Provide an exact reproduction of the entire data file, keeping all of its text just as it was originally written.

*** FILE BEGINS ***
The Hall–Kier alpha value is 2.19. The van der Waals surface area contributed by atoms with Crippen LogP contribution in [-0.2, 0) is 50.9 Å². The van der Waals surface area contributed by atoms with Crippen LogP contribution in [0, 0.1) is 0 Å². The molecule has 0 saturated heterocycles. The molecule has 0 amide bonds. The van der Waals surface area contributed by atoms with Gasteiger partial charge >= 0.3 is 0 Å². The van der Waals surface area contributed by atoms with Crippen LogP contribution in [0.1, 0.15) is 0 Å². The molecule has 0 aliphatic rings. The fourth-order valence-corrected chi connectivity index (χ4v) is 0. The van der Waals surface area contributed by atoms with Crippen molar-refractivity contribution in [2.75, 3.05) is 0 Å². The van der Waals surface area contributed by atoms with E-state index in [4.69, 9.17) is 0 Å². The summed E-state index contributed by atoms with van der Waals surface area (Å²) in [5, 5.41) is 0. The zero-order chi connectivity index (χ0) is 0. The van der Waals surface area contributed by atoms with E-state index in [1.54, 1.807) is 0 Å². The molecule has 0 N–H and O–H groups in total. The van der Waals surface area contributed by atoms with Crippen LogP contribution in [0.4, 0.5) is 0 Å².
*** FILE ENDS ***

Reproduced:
The Hall–Kier alpha value is 2.19. The van der Waals surface area contributed by atoms with Crippen LogP contribution in [-0.2, 0) is 50.9 Å². The van der Waals surface area contributed by atoms with Crippen LogP contribution in [0, 0.1) is 0 Å². The molecule has 0 saturated heterocycles. The molecule has 0 amide bonds. The van der Waals surface area contributed by atoms with Gasteiger partial charge >= 0.3 is 0 Å². The van der Waals surface area contributed by atoms with Crippen LogP contribution in [0.1, 0.15) is 0 Å². The molecule has 0 aliphatic rings. The fourth-order valence-corrected chi connectivity index (χ4v) is 0. The van der Waals surface area contributed by atoms with Crippen molar-refractivity contribution in [2.75, 3.05) is 0 Å². The van der Waals surface area contributed by atoms with E-state index in [4.69, 9.17) is 0 Å². The summed E-state index contributed by atoms with van der Waals surface area (Å²) in [5, 5.41) is 0. The zero-order chi connectivity index (χ0) is 0. The van der Waals surface area contributed by atoms with E-state index in [1.54, 1.807) is 0 Å². The molecule has 0 N–H and O–H groups in total. The van der Waals surface area contributed by atoms with Crippen LogP contribution in [0.4, 0.5) is 0 Å².